When critiquing works of antiquity (ancient documents), a science called Textual Criticism is applied. Original documents, due to the nature of degradable mediums used and other external variables, exist only in theory. To establish accuracy, one manuscript is not relied upon solely as the "real McCoy" although a certain set of manuscripts are favored over others. This rule, however, is not necessarily followed to the letter. Generally, the oldest known manuscript is to be favored.
It is known that a more recent copy of the text is subject to more editing and error due to accumulation. This is why the older manuscripts are favored over the others. The shorter, more difficult reading is also probably the closest reading. A copyist will often times add footnotes, also they will insert text to clarify or to edit scribal errors.
As a rule of thumb, the number of manuscripts has little to do with the quality of the manuscripts but the number of known manuscripts helps to determine the quality and increases the number of qualified text readings.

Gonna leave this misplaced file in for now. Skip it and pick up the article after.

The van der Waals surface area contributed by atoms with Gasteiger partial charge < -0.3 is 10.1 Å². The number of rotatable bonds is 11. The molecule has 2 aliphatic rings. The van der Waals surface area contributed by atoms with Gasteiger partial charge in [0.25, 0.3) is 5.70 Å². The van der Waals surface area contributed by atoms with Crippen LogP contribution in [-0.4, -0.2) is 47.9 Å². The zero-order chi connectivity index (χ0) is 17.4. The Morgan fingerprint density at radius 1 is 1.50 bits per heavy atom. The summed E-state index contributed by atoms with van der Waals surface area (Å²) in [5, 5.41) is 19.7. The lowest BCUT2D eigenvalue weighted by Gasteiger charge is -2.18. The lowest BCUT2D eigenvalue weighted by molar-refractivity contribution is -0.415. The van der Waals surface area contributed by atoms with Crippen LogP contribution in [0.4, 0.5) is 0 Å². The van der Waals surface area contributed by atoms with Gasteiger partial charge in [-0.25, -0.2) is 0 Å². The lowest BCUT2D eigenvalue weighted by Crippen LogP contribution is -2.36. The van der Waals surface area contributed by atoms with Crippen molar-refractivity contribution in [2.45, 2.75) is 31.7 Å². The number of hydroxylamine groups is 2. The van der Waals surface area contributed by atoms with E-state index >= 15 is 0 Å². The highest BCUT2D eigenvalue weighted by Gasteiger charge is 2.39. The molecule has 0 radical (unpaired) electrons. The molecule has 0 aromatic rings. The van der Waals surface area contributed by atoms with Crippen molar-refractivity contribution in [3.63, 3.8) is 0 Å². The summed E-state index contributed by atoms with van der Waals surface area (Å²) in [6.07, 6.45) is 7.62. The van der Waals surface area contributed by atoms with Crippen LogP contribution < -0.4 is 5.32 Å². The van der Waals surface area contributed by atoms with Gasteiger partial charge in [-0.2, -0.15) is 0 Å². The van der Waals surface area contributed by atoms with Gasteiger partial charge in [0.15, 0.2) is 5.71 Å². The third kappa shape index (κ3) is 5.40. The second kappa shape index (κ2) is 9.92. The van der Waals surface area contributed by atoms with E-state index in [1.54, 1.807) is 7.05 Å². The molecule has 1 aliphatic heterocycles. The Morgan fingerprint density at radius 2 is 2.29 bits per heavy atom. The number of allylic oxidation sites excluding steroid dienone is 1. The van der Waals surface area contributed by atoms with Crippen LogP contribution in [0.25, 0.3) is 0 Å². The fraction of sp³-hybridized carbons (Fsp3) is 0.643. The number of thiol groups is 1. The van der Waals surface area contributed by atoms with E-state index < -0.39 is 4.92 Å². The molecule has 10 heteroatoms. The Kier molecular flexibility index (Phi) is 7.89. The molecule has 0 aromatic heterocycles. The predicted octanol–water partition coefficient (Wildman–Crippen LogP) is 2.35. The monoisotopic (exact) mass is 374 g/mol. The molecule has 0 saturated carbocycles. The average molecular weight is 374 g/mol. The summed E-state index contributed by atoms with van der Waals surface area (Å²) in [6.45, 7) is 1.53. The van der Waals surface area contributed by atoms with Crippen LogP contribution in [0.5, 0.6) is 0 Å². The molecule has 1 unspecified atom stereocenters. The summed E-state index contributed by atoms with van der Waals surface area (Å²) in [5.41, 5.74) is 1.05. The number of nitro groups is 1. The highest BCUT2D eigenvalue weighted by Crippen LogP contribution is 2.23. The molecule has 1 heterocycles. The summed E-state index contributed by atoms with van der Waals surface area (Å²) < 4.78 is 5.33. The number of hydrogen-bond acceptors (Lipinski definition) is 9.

To bring things into perspective, a comparison to the second most agreed upon work of antiquity is in order. Homer's the Iliad, is recognized as accurate and complete in the original content, context and theme. There are 643 manuscripts, the earliest manuscript dated around 1,000 years after the death of Homer. The New Testament has over 25,000 manuscripts, the earliest manuscript is dated from 50-125 years after the original.
Before jumping to conclusions, one must ask themself about the reliability of the mainstream media. Those who would argue that the Bible was written and rewritten by various political powers throughout history are mere conspiracy theorists at best. Wives tales, folklore and myths are hardly evidence of the fallibility of the Scriptures. While it can be determined that what was written was written, the next question is whether what was written was true. Until next time.